Pädagogik: Demokratie und Erziehung

Derzeit wird an deutschen Schulen versucht, Werte und Normen, früher hätte man gesagt, moralische Bildung in einer Weise einzuüben, wie man das kleine Einmaleins einübt: technisch und auf die Vermittlung von Beschränkt. Dass damit ein Paradox formuliert ist, das Ratio und Moral zur Dichotomie erklärt, hat John Dewey schon 1916 in seinem Buch “Democracy and Education” ausgeführt:

“A noteworthy paradox often accompanies discussions of morals. On the one hand, there is an identification of the moral with the rational. Reason is set up as a faculty from which proceed ultimate moral intuitions, and sometimes, as in the Kantian theory, it is said to supply the only proper moral motive. On the other hand, the value of concrete, everyday intelligence is constantly underestimated, and even deliberately depreciated. Morals is often thought to be an affair with which ordinary knowledge has nothing to do. Moral knowledge is thought to be a thing apart, and conscience is thought of as something radically different from consciousness. This separation, if valid, is of especial significance for education.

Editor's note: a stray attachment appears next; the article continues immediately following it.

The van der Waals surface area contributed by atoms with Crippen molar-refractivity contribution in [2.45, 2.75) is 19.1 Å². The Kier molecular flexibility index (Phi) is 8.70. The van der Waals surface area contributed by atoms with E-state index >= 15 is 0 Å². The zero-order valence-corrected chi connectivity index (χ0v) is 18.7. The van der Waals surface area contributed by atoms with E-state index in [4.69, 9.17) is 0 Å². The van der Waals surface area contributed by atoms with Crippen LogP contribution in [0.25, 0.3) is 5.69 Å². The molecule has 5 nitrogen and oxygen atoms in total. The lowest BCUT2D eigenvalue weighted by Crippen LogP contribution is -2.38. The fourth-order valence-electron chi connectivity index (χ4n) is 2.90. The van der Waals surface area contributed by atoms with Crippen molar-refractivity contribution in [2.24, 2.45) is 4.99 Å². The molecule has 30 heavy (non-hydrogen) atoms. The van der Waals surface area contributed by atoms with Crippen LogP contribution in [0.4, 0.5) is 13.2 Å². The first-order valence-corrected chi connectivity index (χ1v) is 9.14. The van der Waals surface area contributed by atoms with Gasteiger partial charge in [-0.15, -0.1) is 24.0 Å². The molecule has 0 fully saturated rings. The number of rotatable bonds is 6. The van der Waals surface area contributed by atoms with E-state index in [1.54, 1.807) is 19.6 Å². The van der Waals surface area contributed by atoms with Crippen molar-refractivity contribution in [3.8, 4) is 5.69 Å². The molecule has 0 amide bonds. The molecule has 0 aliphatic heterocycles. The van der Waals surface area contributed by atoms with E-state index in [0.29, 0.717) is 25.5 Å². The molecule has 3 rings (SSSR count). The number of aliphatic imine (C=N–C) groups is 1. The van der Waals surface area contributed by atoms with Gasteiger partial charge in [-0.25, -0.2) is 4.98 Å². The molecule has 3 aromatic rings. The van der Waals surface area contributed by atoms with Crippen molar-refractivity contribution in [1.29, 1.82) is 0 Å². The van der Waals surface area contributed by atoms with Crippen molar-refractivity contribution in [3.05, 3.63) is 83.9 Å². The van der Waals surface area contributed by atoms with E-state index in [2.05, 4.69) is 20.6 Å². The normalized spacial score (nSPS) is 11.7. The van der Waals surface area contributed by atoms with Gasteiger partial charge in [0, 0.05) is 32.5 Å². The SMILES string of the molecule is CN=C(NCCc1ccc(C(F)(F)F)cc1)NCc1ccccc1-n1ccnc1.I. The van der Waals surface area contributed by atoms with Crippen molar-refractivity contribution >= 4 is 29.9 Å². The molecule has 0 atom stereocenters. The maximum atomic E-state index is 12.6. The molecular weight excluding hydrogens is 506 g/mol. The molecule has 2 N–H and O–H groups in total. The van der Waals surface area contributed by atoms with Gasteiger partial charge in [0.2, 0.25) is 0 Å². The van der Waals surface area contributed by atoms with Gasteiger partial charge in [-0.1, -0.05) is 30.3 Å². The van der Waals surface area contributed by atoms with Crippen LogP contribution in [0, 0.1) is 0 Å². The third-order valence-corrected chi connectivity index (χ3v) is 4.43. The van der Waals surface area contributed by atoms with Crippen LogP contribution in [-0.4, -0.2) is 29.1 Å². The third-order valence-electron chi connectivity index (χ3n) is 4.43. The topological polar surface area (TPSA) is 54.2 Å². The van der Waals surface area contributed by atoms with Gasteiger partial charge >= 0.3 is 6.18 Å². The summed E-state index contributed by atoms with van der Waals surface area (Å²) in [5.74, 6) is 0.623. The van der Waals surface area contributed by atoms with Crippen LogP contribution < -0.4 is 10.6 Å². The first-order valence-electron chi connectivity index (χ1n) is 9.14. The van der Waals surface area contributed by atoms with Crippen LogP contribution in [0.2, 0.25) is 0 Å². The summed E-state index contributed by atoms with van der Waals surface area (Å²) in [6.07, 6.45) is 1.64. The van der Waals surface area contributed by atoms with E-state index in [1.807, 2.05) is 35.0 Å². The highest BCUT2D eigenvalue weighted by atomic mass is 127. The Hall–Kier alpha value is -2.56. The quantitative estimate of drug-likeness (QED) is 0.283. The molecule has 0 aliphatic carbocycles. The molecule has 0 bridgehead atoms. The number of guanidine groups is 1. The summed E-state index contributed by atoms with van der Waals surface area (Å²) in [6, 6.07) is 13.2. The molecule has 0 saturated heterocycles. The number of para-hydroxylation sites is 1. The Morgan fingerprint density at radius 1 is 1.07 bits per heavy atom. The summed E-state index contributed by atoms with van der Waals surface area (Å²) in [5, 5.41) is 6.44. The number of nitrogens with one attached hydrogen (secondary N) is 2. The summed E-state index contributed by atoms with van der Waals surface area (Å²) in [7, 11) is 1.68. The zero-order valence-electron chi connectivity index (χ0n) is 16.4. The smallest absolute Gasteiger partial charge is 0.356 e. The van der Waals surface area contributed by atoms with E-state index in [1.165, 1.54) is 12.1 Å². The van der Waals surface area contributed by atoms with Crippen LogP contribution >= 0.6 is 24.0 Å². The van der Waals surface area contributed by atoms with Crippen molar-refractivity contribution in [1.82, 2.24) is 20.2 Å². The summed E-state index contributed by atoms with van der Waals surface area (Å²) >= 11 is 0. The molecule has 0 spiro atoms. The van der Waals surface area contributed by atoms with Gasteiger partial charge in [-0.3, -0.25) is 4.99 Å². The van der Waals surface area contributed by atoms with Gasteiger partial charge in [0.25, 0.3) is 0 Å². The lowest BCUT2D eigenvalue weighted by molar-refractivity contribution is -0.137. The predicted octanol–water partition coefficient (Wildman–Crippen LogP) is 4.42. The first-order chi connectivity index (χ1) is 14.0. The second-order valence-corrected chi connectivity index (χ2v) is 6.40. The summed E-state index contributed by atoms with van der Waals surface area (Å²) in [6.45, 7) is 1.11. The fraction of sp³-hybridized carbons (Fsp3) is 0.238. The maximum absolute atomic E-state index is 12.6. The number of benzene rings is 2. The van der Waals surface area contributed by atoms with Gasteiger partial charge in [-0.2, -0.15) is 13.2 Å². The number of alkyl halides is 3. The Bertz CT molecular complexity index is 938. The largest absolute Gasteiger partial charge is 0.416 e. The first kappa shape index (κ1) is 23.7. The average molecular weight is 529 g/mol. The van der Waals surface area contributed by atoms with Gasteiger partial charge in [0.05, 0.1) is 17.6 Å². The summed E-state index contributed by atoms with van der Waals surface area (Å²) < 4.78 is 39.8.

Moral education in school is practically hopeless when we set up the development of character as a supreme end, and at the same time treat the acquiring of knowledge and the development of understanding, which of necessity occupy the chief part of school time, as having nothing to do with character. On such a basis, moral education is inevitably reduced to some kind of catechetical instruction, a lesson about morals. Lessons ‘about morals’ signify as a matter of course lessons in what other people think about virtues and duties. It amounts to something only in the degree in which pupils happen to be already animated by a sympathetic and dignified regard for the sentiments of others. Without such regard, it has no more influence on character than information about the mountains of Asia; with a servile regard, it increases dependence upon others, and throws upon those in authority the responsibility for conduct. As a matter of fact, direct instruction in morals has been effective only in social groups where it was a part of the authoritative control of the many by the few. Not the teaching as such but the reinforcement of it by the whole regime of which it was an incident made it effective. To attempt to get similar results from lessons about morals in a democratic society is to rely upon sentimental magic” (Dewey, Democracy and Education, p.258).